I know this is kind of an apples to oranges thing, but how does the difficulty of GMAT compare to CFA exams? Currently a L2 candidate, and I think I’m going to give GMAT a try around September but aren’t sure how much time I should contribute to studying. I’ve seen some posts say you can nail it just by cramming for a few days, other people say go hard for 6 months (ie. level 2 prep). Seems to me that a (very) high 600 is the bare minimum for any decent MBA.

Also on the topic of grad school, do CFA exams possibly help your admission prospects? I’m talking about Ivey or Queens most likely, but maybe Rice or Texas A&M (for O&G focus).

They can’t hurt - least of all because they help you maintain study skills. However, I don’t get the sense these days that progress on the CFA exam is a major consideration in admissions either way. I suppose if you integrate this into your personal essays as showing how you take action and responsibility for your future or continuously improve yourself or somesuch, you can turn it into something relevant, but just listing it as an accomplishment probably won’t have a huge impact.

I wonder if these MBA programs that also prepare people for the CFA exam would look at it differently, and in what way. If they say they prepare you for the CFA and you already have your charter, do they think you won’t benefit as much from the program, or do they think you’re better because this will all be review for you? I don’t know enough to say, but it’s an interesting question.

Nail the gmat in just a few days of studying? Highly doubt it. Did you get that from WSO forums where they talk about a 740 score as being “too low”?

probably have to cross 700 to be a decent MBA. Although here on AF, 700 brings out the hacksaw.

CFA will not help admission prospects. admissions people have literally said it won’t. the time effort for the CFA is not worth it if the only point you do it is to help MBA admissions.

Ahah, as a matter of fact that particular post was WSO. For me CFA was never about MBA, or even job prospects necessarily (just like the material, and boss is paying). But I also think Ivey’s program is a CFA one, never thought about what those implications might be.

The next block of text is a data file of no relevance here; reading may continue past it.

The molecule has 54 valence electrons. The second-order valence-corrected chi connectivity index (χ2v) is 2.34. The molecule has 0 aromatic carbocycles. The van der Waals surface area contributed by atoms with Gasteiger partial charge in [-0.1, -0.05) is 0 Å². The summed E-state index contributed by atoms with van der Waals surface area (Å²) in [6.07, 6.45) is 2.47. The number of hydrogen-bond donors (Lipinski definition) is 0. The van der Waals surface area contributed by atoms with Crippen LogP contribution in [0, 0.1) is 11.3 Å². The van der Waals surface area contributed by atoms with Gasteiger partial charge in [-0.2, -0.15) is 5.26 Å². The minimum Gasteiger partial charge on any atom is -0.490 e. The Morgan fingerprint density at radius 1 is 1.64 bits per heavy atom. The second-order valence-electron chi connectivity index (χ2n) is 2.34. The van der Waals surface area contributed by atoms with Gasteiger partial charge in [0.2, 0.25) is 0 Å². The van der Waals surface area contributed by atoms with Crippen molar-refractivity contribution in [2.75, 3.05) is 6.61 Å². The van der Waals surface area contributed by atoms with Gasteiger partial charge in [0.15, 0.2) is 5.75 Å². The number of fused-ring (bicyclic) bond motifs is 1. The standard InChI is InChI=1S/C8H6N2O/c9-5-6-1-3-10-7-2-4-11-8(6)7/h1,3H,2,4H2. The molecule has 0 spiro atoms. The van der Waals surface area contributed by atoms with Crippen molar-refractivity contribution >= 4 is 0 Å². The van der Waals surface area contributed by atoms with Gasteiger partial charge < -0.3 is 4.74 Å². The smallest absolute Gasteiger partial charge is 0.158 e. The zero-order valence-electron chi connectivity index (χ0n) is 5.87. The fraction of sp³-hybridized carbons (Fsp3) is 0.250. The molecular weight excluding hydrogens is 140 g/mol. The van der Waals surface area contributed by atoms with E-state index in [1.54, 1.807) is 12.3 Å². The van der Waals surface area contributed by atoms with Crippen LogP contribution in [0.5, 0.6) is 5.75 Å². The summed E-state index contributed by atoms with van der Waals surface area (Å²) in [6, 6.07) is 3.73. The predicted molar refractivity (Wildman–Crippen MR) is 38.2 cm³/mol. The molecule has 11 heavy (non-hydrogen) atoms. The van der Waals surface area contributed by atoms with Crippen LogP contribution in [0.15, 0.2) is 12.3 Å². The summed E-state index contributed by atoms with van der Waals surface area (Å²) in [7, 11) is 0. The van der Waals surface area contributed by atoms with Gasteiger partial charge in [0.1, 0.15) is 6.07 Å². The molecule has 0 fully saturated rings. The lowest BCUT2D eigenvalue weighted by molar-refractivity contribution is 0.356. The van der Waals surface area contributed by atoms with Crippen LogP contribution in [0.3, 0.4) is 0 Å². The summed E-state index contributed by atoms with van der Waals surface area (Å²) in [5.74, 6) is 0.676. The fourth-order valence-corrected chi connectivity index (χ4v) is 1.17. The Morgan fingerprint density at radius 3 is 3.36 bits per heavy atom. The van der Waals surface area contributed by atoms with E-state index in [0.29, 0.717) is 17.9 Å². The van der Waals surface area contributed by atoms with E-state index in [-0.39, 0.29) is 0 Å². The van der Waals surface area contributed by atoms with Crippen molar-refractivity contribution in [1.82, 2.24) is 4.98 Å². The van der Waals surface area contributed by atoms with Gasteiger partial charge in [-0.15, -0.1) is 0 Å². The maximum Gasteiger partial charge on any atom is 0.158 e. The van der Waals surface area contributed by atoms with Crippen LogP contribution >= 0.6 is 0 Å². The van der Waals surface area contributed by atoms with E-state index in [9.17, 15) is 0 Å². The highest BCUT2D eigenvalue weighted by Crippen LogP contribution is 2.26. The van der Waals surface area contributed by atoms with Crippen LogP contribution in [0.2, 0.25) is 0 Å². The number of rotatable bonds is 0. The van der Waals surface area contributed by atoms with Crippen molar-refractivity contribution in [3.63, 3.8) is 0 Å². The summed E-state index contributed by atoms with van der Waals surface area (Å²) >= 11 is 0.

^ Ha I knew it. Don’t take most of those people seriously.

The post that really took it over the top for me, was when I saw this one kid start a thread called: what is your number? (probably took it from wall street 2 movie). he was asking what $$ it would take for you to walk away from finance.

Then he goes on to say that if someone offered him 500MM to walk away from finance, he would not do it and then goes on acting all cool.

If someone literally offered you 500MM in cash to leave finance now and you turn it down, you would be a complete moron. Even the top finance guys on wall street would agree. young punks talking all tough. That’s WSO.

i tried to take the GMAT in October after taking L2, unfortunately i have to retake L2 so i stopped studying for the GMAT and i never took the exam. I knew i wouldnt be happy with my GMAT so i took a couple weeks off then started level 2. I dont plan on going to get an MBA right away so it made stopping easier. I’m sure it can be done.

What’s your #: bloomberg edition. Is there a # that you would blow bloomberg on the street in public? If he came up to you and said “I’ll give you 10mm cash”, would you?

If you want an MBA, go to Texas. Texas also has the best school in the nation for accounting for O&G, which makes me think their finance for O&G is also spot-on.

If you want a degree in Petroleum Engineering, go to A&M.

Most of the “good” finance people who work in A&D in the petroleum field don’t have MBA’s or CFA charters–they have degrees in petroleum engineering. If you really want to work in A&D, or in the O&G field, look into petroleum engineering. (Other good degrees are Mechanical Engineering and Geology.)

Don’t believe me? Check out the biographies:

Yeah, I’ve already done my undergrad and have quickly figured out a pet-e would have done me much more good than finance and economics.

Goal is ER (or maybe PE), and huge perk would be staying in O&G but it’s no dealbreaker. I’ve got a good business analyst job going right now, which (maybe I’m lying to myself) seems to be the next best thing for someone who can’t go back for a 4-yr eng. degree. Work very closely with the engineers, mostly analysing the financial side of all their work and stuff like that.

As far as a graduate degree in engineering, I’d probably rather shoot myself. And in a perfect world I’ll score an ER associate position in my city before the 2015 intake anyway…in a perfect world…